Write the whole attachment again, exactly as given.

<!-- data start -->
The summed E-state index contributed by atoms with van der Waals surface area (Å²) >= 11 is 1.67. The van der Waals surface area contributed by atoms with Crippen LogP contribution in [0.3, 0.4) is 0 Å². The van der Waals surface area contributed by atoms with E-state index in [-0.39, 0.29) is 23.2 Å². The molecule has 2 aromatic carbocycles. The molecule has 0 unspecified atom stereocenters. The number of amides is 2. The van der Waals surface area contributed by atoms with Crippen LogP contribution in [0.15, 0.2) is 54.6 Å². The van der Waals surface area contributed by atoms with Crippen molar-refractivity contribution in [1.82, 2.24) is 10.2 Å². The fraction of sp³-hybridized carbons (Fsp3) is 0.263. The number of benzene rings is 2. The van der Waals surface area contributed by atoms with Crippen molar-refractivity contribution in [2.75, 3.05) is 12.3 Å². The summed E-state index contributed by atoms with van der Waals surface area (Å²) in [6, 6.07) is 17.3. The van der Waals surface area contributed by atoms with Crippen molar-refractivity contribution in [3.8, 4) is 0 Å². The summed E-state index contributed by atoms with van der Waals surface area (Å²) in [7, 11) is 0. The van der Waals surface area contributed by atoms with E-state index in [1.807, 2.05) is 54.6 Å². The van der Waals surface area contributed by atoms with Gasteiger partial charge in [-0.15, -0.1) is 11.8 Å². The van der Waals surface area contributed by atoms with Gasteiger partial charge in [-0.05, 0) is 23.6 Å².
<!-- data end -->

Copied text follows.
The summed E-state index contributed by atoms with van der Waals surface area (Å²) >= 11 is 1.67. The van der Waals surface area contributed by atoms with Crippen LogP contribution in [0.3, 0.4) is 0 Å². The van der Waals surface area contributed by atoms with E-state index in [-0.39, 0.29) is 23.2 Å². The molecule has 2 aromatic carbocycles. The molecule has 0 unspecified atom stereocenters. The number of amides is 2. The van der Waals surface area contributed by atoms with Crippen LogP contribution in [0.15, 0.2) is 54.6 Å². The van der Waals surface area contributed by atoms with Crippen molar-refractivity contribution in [1.82, 2.24) is 10.2 Å². The fraction of sp³-hybridized carbons (Fsp3) is 0.263. The number of benzene rings is 2. The van der Waals surface area contributed by atoms with Crippen molar-refractivity contribution in [2.75, 3.05) is 12.3 Å². The summed E-state index contributed by atoms with van der Waals surface area (Å²) in [6, 6.07) is 17.3. The van der Waals surface area contributed by atoms with Crippen molar-refractivity contribution in [3.8, 4) is 0 Å². The summed E-state index contributed by atoms with van der Waals surface area (Å²) in [7, 11) is 0. The van der Waals surface area contributed by atoms with E-state index in [1.807, 2.05) is 54.6 Å². The van der Waals surface area contributed by atoms with Gasteiger partial charge in [-0.15, -0.1) is 11.8 Å². The van der Waals surface area contributed by atoms with Gasteiger partial charge in [-0.05, 0) is 23.6 Å².